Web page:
Following the recent article on Singapore Street Art by Suzanne Bäumler, she returns, this time with an insight to the vibrant scene of Lisbon! This first hand experience is presented from a recent trip she did with her partner, photographer Michael Harker.
Visiting Lisbon in year 2020 during the pandemic measures was an experience not many people have had. Suzanne and Michael were there and writen about their fascinating trip to Portugal while documenting some representative artworks with the lenses of Michael’s camera!
”We love Lisbon, we have been visiting very often over the years. We have seen the city rise to become an urban art hot spot and a tourist hot spot as well. We also got to know the Portuguese superstars of the scene, VHILS and BORDALO II, whose studios we visited again in summer 2020 and arranged to meet him and his team for lunch.
Lisbon was almost free of tourists this summer, which was incredibly good for the city and it literally made the city breathe a sigh of relief. Long tram rides with the legendary line 28 were once again shared with the locals. No giant cruise ships at the new terminal, on the grounds of Jardim do Tabaco, where the wonderful murals by Pixelpancho and VHILS could still be admired a few years ago.
”No badly dressed tourists spat out of the ships who flock, en masse, up the old alleys of the Alfama to the castle San Jorge. It was again possible to stroll through the city, to linger, to discover new perspectives. We had the luck and the time, after many years, to visit old favorite places like the Hieronymus Monastery in Belem and the Convento do Carmo, the medieval ruin – alone and with a lot of time. We could linger, let the architecture work its magic on us. In the last few years we were put off by the queues that stood in line for hours.”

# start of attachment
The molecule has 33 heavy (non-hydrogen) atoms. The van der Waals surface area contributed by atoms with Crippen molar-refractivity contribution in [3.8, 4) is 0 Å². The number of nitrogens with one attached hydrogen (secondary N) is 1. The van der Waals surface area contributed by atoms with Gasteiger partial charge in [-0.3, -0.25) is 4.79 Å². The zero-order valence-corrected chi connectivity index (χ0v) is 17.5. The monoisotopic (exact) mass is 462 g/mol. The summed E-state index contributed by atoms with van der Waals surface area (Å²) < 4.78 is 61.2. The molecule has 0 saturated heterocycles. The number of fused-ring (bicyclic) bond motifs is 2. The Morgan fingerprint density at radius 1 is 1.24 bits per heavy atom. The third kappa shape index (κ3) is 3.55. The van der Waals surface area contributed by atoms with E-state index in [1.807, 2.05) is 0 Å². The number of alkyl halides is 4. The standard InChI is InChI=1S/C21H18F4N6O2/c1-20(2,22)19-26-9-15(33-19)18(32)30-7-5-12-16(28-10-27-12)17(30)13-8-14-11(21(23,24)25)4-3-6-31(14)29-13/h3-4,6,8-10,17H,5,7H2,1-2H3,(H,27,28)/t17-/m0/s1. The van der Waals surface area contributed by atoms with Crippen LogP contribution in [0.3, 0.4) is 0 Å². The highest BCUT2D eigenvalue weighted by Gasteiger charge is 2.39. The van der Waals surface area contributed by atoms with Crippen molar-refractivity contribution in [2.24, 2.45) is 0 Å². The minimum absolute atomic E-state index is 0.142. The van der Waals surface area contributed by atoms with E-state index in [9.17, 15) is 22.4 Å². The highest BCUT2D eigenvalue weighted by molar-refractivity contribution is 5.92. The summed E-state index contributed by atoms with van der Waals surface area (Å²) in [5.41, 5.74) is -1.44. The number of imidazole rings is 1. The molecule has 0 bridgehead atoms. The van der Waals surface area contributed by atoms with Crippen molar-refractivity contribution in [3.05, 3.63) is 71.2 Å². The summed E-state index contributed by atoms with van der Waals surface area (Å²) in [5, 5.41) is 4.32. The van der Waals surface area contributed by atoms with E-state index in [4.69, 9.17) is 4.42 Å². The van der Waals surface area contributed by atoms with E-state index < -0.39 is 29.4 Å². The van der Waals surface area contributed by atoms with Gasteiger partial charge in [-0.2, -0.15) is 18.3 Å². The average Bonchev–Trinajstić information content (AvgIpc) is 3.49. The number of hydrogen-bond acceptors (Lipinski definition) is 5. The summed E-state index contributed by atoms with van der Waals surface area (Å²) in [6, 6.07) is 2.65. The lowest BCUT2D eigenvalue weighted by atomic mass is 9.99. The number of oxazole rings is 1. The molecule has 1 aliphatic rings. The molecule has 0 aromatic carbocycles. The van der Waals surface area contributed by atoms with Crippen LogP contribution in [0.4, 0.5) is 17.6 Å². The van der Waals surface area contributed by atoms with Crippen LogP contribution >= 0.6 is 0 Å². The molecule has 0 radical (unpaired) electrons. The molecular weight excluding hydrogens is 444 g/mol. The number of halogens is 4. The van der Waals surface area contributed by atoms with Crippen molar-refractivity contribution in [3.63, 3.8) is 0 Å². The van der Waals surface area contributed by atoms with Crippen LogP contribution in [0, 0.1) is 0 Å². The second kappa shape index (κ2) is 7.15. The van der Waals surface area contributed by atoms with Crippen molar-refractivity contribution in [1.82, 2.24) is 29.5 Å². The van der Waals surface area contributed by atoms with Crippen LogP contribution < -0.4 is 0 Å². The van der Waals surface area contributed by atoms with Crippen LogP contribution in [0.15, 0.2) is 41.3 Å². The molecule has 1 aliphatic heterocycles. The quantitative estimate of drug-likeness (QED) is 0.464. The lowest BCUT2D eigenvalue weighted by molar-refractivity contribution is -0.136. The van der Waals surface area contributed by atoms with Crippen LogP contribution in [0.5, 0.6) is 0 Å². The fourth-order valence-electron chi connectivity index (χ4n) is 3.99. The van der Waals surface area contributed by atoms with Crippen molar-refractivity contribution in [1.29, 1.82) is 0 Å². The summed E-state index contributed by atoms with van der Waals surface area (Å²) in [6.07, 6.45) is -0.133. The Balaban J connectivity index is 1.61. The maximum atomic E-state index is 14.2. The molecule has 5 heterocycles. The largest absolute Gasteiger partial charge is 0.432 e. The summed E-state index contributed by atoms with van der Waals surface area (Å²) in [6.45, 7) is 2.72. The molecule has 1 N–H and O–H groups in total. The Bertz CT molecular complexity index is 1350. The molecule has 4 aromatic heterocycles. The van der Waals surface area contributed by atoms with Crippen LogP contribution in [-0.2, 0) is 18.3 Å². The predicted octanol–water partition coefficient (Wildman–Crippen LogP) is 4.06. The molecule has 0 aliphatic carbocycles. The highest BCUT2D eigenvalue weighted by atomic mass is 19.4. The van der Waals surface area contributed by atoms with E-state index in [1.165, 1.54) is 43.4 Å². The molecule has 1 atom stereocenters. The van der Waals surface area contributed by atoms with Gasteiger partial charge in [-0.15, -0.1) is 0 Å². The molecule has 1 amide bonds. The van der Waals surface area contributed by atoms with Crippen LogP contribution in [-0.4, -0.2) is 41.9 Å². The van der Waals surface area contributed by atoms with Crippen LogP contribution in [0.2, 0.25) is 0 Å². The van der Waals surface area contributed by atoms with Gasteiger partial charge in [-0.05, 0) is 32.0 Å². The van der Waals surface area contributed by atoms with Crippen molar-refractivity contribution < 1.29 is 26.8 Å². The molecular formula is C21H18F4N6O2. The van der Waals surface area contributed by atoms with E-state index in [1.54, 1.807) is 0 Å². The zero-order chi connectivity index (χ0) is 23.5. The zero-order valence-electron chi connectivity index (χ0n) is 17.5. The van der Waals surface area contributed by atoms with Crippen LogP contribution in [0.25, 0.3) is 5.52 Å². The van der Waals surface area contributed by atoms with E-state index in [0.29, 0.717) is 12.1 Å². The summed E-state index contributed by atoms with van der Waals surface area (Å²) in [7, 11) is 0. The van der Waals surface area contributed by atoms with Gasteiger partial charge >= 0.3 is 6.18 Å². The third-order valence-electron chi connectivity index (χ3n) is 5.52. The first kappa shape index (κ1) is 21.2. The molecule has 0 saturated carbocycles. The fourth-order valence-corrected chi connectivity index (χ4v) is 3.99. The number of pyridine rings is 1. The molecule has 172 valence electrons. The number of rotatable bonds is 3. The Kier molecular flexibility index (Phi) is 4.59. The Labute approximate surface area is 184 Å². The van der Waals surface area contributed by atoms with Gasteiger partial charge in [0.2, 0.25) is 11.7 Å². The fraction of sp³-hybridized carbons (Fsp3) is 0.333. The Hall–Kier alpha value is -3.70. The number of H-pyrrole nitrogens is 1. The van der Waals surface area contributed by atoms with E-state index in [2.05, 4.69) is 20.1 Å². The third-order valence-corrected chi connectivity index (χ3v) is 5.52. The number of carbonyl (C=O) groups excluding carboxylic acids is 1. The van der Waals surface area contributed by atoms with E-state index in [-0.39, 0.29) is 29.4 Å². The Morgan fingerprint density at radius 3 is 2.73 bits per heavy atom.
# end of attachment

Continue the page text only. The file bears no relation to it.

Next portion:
”Another highlight was, along with our Lisbon friend Marcial, our visit to the street art “ Mekkas” Marvila and Quinta do Mocho again. The two satellite towns from the 90`s accommodate migrants from the former Portuguese colonies, Cap Verdes, Guinea, Angola and Mozambique. The street art projects that were initiated in 2014 and 2017 and are being continued, have fundamentally changed these quarters. Young people from the quarter offer guided tours, visitors from all over the world come here, crime has fallen and the residents feel proud of their neighborhood. In Marvila, the works reflect the cultural, social artistic influences of the former South American colonies.”
”Every year, great new works are added to the already impressive ensemble. Many of the murals are available to be seen and admired in our book “Icons of Street Art – Big Murals”, some newer ones are now in this article.”
Michael Harker and Suzanne Bäumler